As I noted in the sign-up post, I’ll be posting a weekly update for the Deal Me In Short Story Reading Challenge. I’ll try to do these regularly on sunday evenings, and will include links to what others have posted since the last update.
I’d also like to thank Mannomoi at Dilettante Artiste for upgrading our unofficial logo (pictured above) for this challenge. I love it! Feel free to use it in your weekly posts if you’d like.
So, What are other Deal Me In 2014 participants reading this week? See the following:
The Returning Reader ‘walks into Omelas’ for the Ursula K. LeGuin Classic “The Ones Who Walk Away from Omelas”
These are the posts I found as I went to press with this post. If you finished a post on another story for your week one, you can also link to it in the comments to this post.
So, we’re off and running with DMI2014! As I said I’ll be doing a kind of round up post on Sundays. We’re a small enough group I can probably just manually do these posts with the links. If you’re a regular reader who’s not taking part in the challenge, please consider visiting some of these other blogs written by fellow fans of the short story.
Now for my week 1 entry:
“Miracle Polish” by Steven Milhauser
Story #1 of my fourth annual “Deal Me In” Short Story Reading Project (see here for details on the project). This week I drew the Jack of Spades, which I had assigned to this short story – first published in The November 14, 2011 issue of The New Yorker – from Steven Milhauser. I first discovered Milhauser via his excellent short story, “Phantoms,” which was part of my project last year. I own “Miracle Polish” as part of The Best American Short Stories 2012 anthology. As of this writing, it can be read for free online here
“Miracle Polish” is the story of an unnamed narrator who, against his better judgment, allows a traveling salesman admittance to his house. The salesman sells bottles of a mirror cleanser called “Miracle Polish.” Milhauser’s skills and attention to detail are on display in the opening of the story, especially in his descriptions of the salesman. How carrying his heavy suitcase has “pulled him a little to the side, so that one of his jacket cuffs was higher than the other…” Pitying the salesman, he resolves to buy a bottle. The stranger seemed “surprised, even suspicious, when I said I’d take one, as if he wandered the earth for years with the same case filled to bursting with unsold bottles.”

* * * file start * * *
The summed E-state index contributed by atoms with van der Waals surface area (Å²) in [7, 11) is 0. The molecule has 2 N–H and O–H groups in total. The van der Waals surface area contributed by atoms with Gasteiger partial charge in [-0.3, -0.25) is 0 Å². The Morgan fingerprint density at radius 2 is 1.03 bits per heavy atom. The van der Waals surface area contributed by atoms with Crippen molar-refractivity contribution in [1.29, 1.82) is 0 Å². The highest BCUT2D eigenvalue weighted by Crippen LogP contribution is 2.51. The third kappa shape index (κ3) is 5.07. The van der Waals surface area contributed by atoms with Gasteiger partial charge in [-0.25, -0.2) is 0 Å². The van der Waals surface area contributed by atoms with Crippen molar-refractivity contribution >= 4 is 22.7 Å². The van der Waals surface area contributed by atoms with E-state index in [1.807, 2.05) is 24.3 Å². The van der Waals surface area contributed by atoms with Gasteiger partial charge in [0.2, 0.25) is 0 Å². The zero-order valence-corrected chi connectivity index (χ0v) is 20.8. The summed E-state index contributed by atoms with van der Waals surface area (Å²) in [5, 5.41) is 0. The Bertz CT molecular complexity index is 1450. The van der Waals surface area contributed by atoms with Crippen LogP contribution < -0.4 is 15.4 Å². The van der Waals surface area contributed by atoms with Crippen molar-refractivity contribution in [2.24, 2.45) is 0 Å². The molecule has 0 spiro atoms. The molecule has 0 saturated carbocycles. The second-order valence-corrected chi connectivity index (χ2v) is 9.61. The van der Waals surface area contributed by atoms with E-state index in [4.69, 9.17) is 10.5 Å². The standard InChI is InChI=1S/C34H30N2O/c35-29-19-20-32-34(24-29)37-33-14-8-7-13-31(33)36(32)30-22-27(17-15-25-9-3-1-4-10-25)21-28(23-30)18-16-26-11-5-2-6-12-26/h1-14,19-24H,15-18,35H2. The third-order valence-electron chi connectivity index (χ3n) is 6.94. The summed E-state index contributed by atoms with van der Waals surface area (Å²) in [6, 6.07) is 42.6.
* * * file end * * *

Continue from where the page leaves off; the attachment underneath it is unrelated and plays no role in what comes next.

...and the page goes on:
Though the narrator is by all accounts a fully rational man (“I wasn’t the kind of man who looked at himself in mirrors. I was the kind of man who spent as little time as possible in front of mirrors, the kind of man who had a brisk and practical relation to his reflection.”) he notices something strange when he first uses the polish to clean a smudge on a mirror. Realizing that now the REST of the mirror looks dull, he cleans the whole thing. That’s when the fun begins.
Something “magical” happens to the reflection of the narrator. His “new” reflection is clearly him, yet a different him, full of potential and promise. A “man who believed in things.” He begins to become obsessed with mirrors, buying one after another and treating them with the miracle polish. His relationship with his girlfriend, whose image is also enhanced by the miracle polish-treated mirrors, is affected. Concerned with his seeming obsession, she even goes so far as to say “You know, sometimes I think you like me better there (pointing to a mirror) than here (pointing to herself)”
Predictably, things cannot go on this way,and the story reaches a disturbing(?) climax. At least I thought it did. Others may feel differently. I also got the feeling while reading that the story would be easily adapted into a script for the old Twilight Zone series.
In the “Contributor’s Notes” section of my book, Milhauser himself says of this story: “I was seized by the desire to write a mirror story, but that was as far as things went. Every possibility seemed boring or frivolous. I turned my attention to something else. One day it came to me: the mirror shouldn’t be a gateway to a fantastic world, but should behave very quietly. This thought, or instinct, propelled me to this story.” Nice.
What about you? Have you read anything by Steven Milhauser? What do you think of him? What short stories have YOU read lately.
For another great “mirror story” try Haruki Murakami’s “The Mirror,” which I wrote briefly about in 2012
Would you like to join the “Deal Me In 2014” short story reading challenge? “Late-joining” is allowed! See the challenge home page
Some other bloggers’ thoughts that I found on this story:
(below: Will NOT cause supernatural results)
(Below: MAY cause supernatural results)